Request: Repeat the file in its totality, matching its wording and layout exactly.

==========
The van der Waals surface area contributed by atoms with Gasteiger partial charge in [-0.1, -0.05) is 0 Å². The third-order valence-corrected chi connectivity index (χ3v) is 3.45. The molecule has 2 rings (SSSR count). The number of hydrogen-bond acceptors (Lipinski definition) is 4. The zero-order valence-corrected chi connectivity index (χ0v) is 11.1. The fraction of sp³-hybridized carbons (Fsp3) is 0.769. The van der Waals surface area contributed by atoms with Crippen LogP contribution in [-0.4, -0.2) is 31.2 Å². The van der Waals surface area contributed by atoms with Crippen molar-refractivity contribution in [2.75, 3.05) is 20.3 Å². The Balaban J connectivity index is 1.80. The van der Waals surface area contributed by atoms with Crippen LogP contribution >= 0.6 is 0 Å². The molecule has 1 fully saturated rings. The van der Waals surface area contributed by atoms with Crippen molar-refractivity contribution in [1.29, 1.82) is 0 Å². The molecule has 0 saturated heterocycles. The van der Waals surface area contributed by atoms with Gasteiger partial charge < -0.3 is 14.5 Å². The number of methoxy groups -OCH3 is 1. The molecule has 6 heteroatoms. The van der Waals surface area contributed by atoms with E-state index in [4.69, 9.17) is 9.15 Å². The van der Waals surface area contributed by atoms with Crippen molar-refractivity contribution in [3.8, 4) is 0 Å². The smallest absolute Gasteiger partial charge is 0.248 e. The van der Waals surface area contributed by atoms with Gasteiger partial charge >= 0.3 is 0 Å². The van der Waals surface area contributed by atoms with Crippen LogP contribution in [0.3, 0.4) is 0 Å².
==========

The van der Waals surface area contributed by atoms with Gasteiger partial charge in [-0.1, -0.05) is 0 Å². The third-order valence-corrected chi connectivity index (χ3v) is 3.45. The molecule has 2 rings (SSSR count). The number of hydrogen-bond acceptors (Lipinski definition) is 4. The zero-order valence-corrected chi connectivity index (χ0v) is 11.1. The fraction of sp³-hybridized carbons (Fsp3) is 0.769. The van der Waals surface area contributed by atoms with Crippen LogP contribution in [-0.4, -0.2) is 31.2 Å². The van der Waals surface area contributed by atoms with Crippen molar-refractivity contribution in [2.75, 3.05) is 20.3 Å². The Balaban J connectivity index is 1.80. The van der Waals surface area contributed by atoms with Crippen LogP contribution >= 0.6 is 0 Å². The molecule has 1 fully saturated rings. The van der Waals surface area contributed by atoms with Crippen molar-refractivity contribution in [1.29, 1.82) is 0 Å². The molecule has 0 saturated heterocycles. The van der Waals surface area contributed by atoms with Gasteiger partial charge < -0.3 is 14.5 Å². The number of methoxy groups -OCH3 is 1. The molecule has 6 heteroatoms. The van der Waals surface area contributed by atoms with E-state index in [4.69, 9.17) is 9.15 Å². The van der Waals surface area contributed by atoms with Crippen molar-refractivity contribution in [3.8, 4) is 0 Å². The smallest absolute Gasteiger partial charge is 0.248 e. The van der Waals surface area contributed by atoms with Gasteiger partial charge >= 0.3 is 0 Å². The van der Waals surface area contributed by atoms with Crippen LogP contribution in [0.3, 0.4) is 0 Å².